* A Portable Document File (pdf.) version of the Frayer Model could be put into an app like Notability on the iPad and students could record their responses that way.

After we have chosen a disaster we will be working on an "All Write Round Robin".

-First, take several pieces of chart paper each with one of the following questions in its center: What you know about ....? What you would like to know about......? What do you think we might need to know about ....? 
-Next, the students will be given different color writing utensils.This is done to track individual student's comments, thinking and involvement.
-Students then write down what thoughts they have about the question without talking. Letting students know that they can piggyback on thoughts and comments of others.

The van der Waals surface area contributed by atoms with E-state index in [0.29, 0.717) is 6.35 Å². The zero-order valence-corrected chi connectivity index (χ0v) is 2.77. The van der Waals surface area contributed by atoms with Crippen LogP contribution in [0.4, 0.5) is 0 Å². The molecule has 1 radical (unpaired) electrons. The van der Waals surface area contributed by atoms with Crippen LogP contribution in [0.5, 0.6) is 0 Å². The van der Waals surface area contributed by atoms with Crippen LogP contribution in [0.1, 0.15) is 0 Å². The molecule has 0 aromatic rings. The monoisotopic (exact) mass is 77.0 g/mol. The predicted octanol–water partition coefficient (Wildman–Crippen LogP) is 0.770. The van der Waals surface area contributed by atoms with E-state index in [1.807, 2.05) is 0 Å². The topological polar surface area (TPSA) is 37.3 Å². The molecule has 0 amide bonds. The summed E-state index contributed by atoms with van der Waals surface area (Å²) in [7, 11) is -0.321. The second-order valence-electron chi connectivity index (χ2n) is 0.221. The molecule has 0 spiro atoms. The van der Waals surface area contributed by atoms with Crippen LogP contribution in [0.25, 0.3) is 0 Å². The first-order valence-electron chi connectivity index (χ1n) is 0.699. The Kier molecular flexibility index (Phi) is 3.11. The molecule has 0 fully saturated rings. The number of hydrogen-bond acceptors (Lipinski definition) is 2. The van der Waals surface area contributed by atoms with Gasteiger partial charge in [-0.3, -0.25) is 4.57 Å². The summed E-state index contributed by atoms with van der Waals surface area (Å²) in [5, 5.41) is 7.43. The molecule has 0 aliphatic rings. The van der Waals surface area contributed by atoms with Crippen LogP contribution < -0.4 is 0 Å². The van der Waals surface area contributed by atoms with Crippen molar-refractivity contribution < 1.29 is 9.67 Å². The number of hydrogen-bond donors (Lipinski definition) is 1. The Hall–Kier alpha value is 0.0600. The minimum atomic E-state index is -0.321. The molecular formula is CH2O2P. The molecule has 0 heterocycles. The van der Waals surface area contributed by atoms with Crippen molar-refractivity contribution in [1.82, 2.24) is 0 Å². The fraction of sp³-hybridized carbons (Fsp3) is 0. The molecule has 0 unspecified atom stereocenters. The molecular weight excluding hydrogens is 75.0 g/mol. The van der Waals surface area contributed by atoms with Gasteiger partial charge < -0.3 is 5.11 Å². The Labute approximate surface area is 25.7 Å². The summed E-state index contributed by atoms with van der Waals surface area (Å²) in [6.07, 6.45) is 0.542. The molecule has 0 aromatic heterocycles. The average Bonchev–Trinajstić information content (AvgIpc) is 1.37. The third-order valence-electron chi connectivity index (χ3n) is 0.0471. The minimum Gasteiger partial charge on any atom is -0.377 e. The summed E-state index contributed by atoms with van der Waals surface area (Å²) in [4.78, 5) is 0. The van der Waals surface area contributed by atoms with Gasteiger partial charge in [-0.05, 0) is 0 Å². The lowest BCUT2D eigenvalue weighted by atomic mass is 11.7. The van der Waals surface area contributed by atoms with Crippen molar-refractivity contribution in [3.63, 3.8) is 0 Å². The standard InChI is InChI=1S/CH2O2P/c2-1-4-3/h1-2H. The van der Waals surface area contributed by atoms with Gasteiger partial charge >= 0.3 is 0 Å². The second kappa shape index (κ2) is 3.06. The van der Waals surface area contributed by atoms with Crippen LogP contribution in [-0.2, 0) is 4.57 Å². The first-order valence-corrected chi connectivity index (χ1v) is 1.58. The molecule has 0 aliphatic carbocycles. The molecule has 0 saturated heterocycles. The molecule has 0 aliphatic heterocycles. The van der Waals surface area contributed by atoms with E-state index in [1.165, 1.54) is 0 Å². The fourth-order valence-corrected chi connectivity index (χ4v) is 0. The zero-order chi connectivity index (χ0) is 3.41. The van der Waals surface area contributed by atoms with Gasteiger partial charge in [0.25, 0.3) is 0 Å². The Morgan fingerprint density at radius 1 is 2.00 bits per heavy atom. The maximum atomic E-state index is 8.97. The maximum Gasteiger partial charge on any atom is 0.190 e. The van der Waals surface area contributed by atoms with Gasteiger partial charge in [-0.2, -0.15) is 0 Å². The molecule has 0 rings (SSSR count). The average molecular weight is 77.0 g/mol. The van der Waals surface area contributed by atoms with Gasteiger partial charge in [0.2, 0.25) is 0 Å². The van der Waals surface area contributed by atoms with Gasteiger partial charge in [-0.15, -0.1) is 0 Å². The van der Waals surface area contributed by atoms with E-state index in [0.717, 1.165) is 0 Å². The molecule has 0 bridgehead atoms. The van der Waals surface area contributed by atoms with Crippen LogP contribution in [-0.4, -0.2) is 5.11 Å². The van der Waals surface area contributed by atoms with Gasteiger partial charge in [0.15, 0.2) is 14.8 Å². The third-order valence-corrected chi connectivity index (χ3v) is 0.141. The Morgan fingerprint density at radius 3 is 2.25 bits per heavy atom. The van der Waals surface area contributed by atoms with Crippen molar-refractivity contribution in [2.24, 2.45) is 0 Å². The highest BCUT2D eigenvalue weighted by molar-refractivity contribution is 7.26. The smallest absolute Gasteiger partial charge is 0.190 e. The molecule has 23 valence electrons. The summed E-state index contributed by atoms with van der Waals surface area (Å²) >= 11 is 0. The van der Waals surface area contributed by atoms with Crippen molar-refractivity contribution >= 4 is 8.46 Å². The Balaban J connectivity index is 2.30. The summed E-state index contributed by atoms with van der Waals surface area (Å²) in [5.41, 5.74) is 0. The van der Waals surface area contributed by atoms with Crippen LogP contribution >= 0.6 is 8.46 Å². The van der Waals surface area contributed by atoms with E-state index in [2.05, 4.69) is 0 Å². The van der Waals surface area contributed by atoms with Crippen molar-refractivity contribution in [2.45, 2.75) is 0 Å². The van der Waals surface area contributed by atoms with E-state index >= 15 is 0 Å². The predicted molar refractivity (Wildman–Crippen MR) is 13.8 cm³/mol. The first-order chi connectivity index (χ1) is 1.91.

-Students rotate between chart papers until all students have been at each piece of chart paper.
-We will discuss and consolidate "All Write Round Robin" information.  
-Finally, model and guide students to recognize patterns in this consolidated information. It is through those patterns that a challenge should begin to arise. 

*This same process could be done in a Google doc., Wiki or any online program that allows multiple editors. However, due to the fact that we are dealing with elementary school age students (some as young as five years old) I felt it best to use chart paper. 

 Please note: A variety of graphic organizers (including graphic organizing software and/or applications) can be used to help students to break down a big idea. 

Tuesday, February 19, 2013

Challenge Based Learning (CBL)-Across the District/ Part 1